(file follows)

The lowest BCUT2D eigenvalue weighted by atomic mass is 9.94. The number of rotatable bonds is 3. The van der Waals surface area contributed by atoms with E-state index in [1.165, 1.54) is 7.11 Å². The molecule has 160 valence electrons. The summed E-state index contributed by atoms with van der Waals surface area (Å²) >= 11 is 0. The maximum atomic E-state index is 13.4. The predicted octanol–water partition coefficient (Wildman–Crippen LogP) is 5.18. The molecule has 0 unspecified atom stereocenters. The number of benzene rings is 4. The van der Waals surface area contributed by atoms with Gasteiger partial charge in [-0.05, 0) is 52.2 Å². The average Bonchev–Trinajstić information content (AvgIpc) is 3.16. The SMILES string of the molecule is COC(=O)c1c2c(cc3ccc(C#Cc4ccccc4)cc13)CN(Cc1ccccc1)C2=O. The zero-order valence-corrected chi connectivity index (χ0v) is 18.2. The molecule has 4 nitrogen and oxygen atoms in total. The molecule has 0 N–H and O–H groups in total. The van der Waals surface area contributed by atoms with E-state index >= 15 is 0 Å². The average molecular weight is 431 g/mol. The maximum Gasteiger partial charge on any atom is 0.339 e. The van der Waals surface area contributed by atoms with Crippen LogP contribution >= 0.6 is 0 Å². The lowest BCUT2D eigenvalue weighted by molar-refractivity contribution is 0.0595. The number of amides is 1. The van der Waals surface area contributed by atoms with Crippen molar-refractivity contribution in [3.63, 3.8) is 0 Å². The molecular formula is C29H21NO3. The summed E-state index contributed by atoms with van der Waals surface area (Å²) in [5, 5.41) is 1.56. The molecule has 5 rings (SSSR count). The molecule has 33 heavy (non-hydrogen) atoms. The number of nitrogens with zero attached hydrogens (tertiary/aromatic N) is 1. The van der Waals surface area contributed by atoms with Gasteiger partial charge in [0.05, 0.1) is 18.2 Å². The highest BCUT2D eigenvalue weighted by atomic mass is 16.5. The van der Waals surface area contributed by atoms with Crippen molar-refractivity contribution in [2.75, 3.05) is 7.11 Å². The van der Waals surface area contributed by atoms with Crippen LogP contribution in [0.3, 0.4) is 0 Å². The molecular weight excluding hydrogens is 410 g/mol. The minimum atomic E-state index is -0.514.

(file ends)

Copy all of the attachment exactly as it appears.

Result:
The lowest BCUT2D eigenvalue weighted by atomic mass is 9.94. The number of rotatable bonds is 3. The van der Waals surface area contributed by atoms with E-state index in [1.165, 1.54) is 7.11 Å². The molecule has 160 valence electrons. The summed E-state index contributed by atoms with van der Waals surface area (Å²) >= 11 is 0. The maximum atomic E-state index is 13.4. The predicted octanol–water partition coefficient (Wildman–Crippen LogP) is 5.18. The molecule has 0 unspecified atom stereocenters. The number of benzene rings is 4. The van der Waals surface area contributed by atoms with Gasteiger partial charge in [-0.05, 0) is 52.2 Å². The average Bonchev–Trinajstić information content (AvgIpc) is 3.16. The SMILES string of the molecule is COC(=O)c1c2c(cc3ccc(C#Cc4ccccc4)cc13)CN(Cc1ccccc1)C2=O. The zero-order valence-corrected chi connectivity index (χ0v) is 18.2. The molecule has 4 nitrogen and oxygen atoms in total. The molecule has 0 N–H and O–H groups in total. The van der Waals surface area contributed by atoms with E-state index >= 15 is 0 Å². The average molecular weight is 431 g/mol. The maximum Gasteiger partial charge on any atom is 0.339 e. The van der Waals surface area contributed by atoms with Crippen LogP contribution >= 0.6 is 0 Å². The lowest BCUT2D eigenvalue weighted by molar-refractivity contribution is 0.0595. The number of amides is 1. The van der Waals surface area contributed by atoms with Crippen molar-refractivity contribution in [3.63, 3.8) is 0 Å². The molecular formula is C29H21NO3. The summed E-state index contributed by atoms with van der Waals surface area (Å²) in [5, 5.41) is 1.56. The molecule has 5 rings (SSSR count). The molecule has 33 heavy (non-hydrogen) atoms. The number of nitrogens with zero attached hydrogens (tertiary/aromatic N) is 1. The van der Waals surface area contributed by atoms with Gasteiger partial charge in [0.05, 0.1) is 18.2 Å². The highest BCUT2D eigenvalue weighted by atomic mass is 16.5. The van der Waals surface area contributed by atoms with Crippen molar-refractivity contribution in [2.75, 3.05) is 7.11 Å². The van der Waals surface area contributed by atoms with Crippen LogP contribution in [0.3, 0.4) is 0 Å². The molecular weight excluding hydrogens is 410 g/mol. The minimum atomic E-state index is -0.514.